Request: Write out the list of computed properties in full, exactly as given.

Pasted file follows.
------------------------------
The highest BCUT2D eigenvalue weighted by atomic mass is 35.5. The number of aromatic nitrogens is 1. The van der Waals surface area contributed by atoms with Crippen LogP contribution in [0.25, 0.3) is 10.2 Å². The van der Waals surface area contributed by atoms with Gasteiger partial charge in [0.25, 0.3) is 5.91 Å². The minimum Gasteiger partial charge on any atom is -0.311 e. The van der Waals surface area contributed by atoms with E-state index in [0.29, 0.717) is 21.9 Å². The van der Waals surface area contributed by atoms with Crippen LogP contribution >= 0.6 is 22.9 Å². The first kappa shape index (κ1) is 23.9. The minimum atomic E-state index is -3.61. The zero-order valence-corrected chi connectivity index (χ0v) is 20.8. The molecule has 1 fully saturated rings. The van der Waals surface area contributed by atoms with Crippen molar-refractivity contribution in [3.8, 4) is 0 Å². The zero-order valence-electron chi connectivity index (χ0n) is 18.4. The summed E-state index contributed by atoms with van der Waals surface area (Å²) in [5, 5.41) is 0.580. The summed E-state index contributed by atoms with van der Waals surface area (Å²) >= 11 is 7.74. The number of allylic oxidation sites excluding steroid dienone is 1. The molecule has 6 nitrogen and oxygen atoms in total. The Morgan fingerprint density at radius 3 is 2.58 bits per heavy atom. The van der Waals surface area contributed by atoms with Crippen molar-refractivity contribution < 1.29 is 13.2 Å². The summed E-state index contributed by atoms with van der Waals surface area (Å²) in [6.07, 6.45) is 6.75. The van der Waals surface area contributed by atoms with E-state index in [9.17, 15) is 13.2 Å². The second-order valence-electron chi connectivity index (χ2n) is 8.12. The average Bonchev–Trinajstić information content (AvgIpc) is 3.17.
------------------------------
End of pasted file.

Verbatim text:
The highest BCUT2D eigenvalue weighted by atomic mass is 35.5. The number of aromatic nitrogens is 1. The van der Waals surface area contributed by atoms with Crippen LogP contribution in [0.25, 0.3) is 10.2 Å². The van der Waals surface area contributed by atoms with Gasteiger partial charge in [0.25, 0.3) is 5.91 Å². The minimum Gasteiger partial charge on any atom is -0.311 e. The van der Waals surface area contributed by atoms with E-state index in [0.29, 0.717) is 21.9 Å². The van der Waals surface area contributed by atoms with Crippen LogP contribution >= 0.6 is 22.9 Å². The first kappa shape index (κ1) is 23.9. The minimum atomic E-state index is -3.61. The zero-order valence-corrected chi connectivity index (χ0v) is 20.8. The molecule has 1 fully saturated rings. The van der Waals surface area contributed by atoms with Crippen molar-refractivity contribution in [3.8, 4) is 0 Å². The zero-order valence-electron chi connectivity index (χ0n) is 18.4. The summed E-state index contributed by atoms with van der Waals surface area (Å²) in [5, 5.41) is 0.580. The summed E-state index contributed by atoms with van der Waals surface area (Å²) >= 11 is 7.74. The number of allylic oxidation sites excluding steroid dienone is 1. The molecule has 6 nitrogen and oxygen atoms in total. The Morgan fingerprint density at radius 3 is 2.58 bits per heavy atom. The van der Waals surface area contributed by atoms with Crippen molar-refractivity contribution < 1.29 is 13.2 Å². The summed E-state index contributed by atoms with van der Waals surface area (Å²) in [6.07, 6.45) is 6.75. The van der Waals surface area contributed by atoms with E-state index in [9.17, 15) is 13.2 Å². The second-order valence-electron chi connectivity index (χ2n) is 8.12. The average Bonchev–Trinajstić information content (AvgIpc) is 3.17.